If you find yourself unemployed, it's natural to think about accessing 401(k) funds to make ends meet. Here's a recap on how 401(k) accounts work and the rules governing withdrawals, including new rules helping those impacted by economic downturns and pandemics.
- A 401(k) plan helps workers save for retirement via contributions of pre-tax earnings.
- New legislation allows withdrawals of up to $100,000 from 401(k) accounts without penalty for those affected impacted by the coronavirus pandemic.
- Normally, hardship withdrawals from a 401(k) incur a 10% penalty. This could be avoided if 401(k) funds are rolled over into an IRA.
- Workers 55 and older can access 401(k) funds without penalty if they are laid off, fired, or quit.
- Unemployed individuals can receive substantially equal periodic payments (SEPP) from a 401(k). These payments are distributed over a minimum of five years or until the individual reaches age 59½, whichever is greater.
How 401(k) Plans Work
A 401(k) plan allows employees to contribute pre-tax earnings toward retirement. Contributions are often invested in mutual funds or company stock and grow tax-free until retirement, when distributions are treated as taxable income.
Normally, workers cannot access 401(k) funds until they are 59½. Early withdrawals are subject to a 10% penalty, in addition to being taxed as ordinary income.
Some plans allow for a 401(k) hardship withdrawal. These distributions can be taken due to an "immediate and heavy financial need." Individuals taking a hardship distribution may be subject to the 10% early withdrawal penalty, as well as taxes.
The Coronavirus Aid, Relief and Economic Security (CARES) Act, passed on March 27, 2020, temporarily suspended the 10% penalty for those impacted by the virus. From March 27, 2020 until the end of the year, Individuals could withdraw up to $100,000 from a 401(k) or individual retirement account (IRA) without penalty and have three years to either pay the taxes on the withdrawal or replace the funds. Beginning on January 1, 2021, the 10% penalty was reinstated.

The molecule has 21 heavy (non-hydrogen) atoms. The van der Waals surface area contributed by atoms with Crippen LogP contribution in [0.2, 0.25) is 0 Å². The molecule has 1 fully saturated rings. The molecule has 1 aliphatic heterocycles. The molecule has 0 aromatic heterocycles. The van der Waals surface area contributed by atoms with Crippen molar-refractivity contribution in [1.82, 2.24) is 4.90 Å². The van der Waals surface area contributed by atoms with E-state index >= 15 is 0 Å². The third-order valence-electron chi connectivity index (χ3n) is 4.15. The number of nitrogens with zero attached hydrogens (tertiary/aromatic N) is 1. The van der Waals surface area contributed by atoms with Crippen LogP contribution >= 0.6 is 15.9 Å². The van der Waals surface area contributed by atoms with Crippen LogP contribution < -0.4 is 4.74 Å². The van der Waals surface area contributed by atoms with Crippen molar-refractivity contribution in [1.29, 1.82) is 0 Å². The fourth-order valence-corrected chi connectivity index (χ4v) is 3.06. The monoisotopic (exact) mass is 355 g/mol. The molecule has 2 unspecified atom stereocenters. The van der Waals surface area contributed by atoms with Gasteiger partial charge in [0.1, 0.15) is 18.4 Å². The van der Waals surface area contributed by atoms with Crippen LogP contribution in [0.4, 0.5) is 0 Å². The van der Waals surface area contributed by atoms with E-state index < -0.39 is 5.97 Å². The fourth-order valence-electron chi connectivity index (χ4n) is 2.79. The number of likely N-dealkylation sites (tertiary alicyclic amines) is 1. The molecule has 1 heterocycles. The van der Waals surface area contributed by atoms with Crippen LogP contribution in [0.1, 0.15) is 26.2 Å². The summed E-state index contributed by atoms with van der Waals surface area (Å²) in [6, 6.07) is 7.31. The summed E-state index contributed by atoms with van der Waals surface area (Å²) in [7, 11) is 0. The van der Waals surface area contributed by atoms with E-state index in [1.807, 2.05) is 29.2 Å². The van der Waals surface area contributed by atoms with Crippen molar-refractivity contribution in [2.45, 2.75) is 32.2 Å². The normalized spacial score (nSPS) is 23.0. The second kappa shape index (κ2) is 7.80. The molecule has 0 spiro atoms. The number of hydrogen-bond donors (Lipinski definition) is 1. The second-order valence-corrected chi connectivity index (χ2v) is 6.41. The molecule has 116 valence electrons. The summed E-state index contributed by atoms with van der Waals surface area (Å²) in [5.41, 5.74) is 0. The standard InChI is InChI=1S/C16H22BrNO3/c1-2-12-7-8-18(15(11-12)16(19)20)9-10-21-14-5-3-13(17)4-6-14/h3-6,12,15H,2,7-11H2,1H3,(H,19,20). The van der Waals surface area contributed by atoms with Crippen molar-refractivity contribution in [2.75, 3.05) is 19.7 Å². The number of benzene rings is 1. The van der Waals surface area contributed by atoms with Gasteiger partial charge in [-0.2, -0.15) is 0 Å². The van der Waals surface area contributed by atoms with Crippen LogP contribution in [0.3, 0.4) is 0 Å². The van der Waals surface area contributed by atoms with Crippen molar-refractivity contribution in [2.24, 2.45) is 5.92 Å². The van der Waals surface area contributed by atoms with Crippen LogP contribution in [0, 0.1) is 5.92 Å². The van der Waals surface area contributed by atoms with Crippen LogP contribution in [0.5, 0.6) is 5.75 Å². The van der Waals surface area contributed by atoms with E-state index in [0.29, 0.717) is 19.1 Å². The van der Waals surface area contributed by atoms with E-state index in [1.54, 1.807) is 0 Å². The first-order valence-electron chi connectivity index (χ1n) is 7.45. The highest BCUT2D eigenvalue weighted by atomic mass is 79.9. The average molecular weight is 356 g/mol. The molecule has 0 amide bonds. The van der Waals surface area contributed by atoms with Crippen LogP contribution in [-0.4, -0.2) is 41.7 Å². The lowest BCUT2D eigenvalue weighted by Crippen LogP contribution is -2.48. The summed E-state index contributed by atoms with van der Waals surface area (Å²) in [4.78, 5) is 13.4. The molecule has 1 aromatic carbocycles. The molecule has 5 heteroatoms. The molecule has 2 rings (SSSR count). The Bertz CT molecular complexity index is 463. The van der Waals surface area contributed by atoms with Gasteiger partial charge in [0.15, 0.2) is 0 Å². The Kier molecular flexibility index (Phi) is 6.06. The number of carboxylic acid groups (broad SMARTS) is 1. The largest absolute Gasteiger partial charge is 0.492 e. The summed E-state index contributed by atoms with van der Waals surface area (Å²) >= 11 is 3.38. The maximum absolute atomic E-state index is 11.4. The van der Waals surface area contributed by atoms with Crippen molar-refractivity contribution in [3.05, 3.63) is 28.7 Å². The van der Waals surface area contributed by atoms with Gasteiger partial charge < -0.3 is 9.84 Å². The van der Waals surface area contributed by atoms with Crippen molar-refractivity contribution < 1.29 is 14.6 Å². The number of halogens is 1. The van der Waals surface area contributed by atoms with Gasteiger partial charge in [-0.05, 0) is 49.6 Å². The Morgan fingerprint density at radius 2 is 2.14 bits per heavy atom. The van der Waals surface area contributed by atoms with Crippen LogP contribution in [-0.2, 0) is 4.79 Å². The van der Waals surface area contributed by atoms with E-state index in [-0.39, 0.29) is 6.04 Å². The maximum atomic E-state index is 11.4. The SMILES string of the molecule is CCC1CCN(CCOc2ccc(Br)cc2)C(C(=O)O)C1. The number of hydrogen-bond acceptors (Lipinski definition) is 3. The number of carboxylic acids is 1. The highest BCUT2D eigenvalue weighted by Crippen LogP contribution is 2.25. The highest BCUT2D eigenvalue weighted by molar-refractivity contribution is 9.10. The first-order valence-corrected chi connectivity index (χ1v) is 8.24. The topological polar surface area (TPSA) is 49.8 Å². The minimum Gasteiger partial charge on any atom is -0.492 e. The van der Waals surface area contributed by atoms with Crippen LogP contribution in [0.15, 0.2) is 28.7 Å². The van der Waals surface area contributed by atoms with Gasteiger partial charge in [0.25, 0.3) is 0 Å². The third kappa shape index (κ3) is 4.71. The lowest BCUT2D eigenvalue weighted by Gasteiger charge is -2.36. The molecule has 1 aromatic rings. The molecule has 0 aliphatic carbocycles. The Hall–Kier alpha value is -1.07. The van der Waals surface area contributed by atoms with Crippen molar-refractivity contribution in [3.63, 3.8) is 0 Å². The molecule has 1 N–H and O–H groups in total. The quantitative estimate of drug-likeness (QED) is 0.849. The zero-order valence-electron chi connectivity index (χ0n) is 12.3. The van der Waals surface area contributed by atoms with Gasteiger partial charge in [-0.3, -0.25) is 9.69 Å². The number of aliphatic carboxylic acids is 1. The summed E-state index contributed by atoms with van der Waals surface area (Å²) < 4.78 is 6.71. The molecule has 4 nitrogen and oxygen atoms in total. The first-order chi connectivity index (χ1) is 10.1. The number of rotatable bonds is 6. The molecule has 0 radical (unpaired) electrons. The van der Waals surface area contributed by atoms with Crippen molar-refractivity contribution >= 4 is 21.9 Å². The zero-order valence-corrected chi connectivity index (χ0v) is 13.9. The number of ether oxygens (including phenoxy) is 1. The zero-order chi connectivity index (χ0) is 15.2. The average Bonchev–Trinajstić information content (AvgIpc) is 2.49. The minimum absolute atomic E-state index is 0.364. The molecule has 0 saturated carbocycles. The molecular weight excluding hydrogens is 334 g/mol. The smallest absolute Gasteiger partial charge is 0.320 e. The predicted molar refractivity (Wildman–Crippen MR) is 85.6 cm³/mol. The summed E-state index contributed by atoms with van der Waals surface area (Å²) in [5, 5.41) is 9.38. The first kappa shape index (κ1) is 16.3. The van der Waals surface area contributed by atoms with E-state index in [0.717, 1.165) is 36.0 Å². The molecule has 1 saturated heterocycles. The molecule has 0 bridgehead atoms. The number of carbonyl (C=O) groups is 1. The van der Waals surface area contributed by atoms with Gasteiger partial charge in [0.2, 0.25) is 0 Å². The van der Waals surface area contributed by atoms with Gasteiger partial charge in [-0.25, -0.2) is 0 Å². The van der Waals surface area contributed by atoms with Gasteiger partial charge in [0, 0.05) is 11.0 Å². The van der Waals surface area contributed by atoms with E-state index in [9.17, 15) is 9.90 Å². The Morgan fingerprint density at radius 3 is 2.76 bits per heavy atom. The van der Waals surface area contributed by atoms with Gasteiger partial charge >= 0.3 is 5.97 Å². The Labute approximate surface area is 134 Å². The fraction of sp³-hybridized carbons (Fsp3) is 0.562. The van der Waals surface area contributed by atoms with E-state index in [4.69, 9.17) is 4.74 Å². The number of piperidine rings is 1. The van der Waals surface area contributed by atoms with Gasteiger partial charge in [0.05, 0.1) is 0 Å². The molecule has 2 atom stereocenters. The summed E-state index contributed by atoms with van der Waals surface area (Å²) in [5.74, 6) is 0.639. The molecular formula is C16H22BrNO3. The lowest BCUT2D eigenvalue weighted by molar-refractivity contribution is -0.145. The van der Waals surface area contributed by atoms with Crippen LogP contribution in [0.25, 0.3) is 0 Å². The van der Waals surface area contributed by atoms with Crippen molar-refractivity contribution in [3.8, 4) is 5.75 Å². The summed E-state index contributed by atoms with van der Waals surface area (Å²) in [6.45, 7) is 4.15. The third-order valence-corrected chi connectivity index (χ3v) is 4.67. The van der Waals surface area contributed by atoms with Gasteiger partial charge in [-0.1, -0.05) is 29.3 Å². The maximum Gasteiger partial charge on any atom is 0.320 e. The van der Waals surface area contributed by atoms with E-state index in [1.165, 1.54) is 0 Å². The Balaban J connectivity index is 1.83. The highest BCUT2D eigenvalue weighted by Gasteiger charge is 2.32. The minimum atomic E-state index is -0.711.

How to Access Funds When You're Unemployed
Under ordinary circumstances, unemployment presents a series of choices for an individual who owns a 401(k). First, there's the question of whether to keep the account with the former employer or transfer the funds to a rollover IRA. If handled correctly, this transfer is not considered a taxable event.
Rolling over a 401(k) into an IRA might make it easier to access the funds. Under certain circumstances, IRAs are not subject to the 10% early withdrawal penalty (though you would need to pay taxes on the withdrawal). Some penalty-free IRA withdrawals include paying for unreimbursed medical expenses, health insurance premiums while you're unemployed, higher education expenses, or becoming permanently disabled.
Even if you didn't leave on the best of terms, read the rest of this article before deciding whether to roll over your 401(k) into an IRA.
The Age 55 Rule
If joblessness lingers, individuals face a second question: What happens if you haven't reached age 59½ and need to tap into your 401(k)? If you become unemployed in the calendar year when you turn 55 (or after that), you can access the funds without having to pay the 10% penalty. No need to wait until age 59½. In fact, if you have a 401(k) at another employer you left long ago, you can access those funds as well.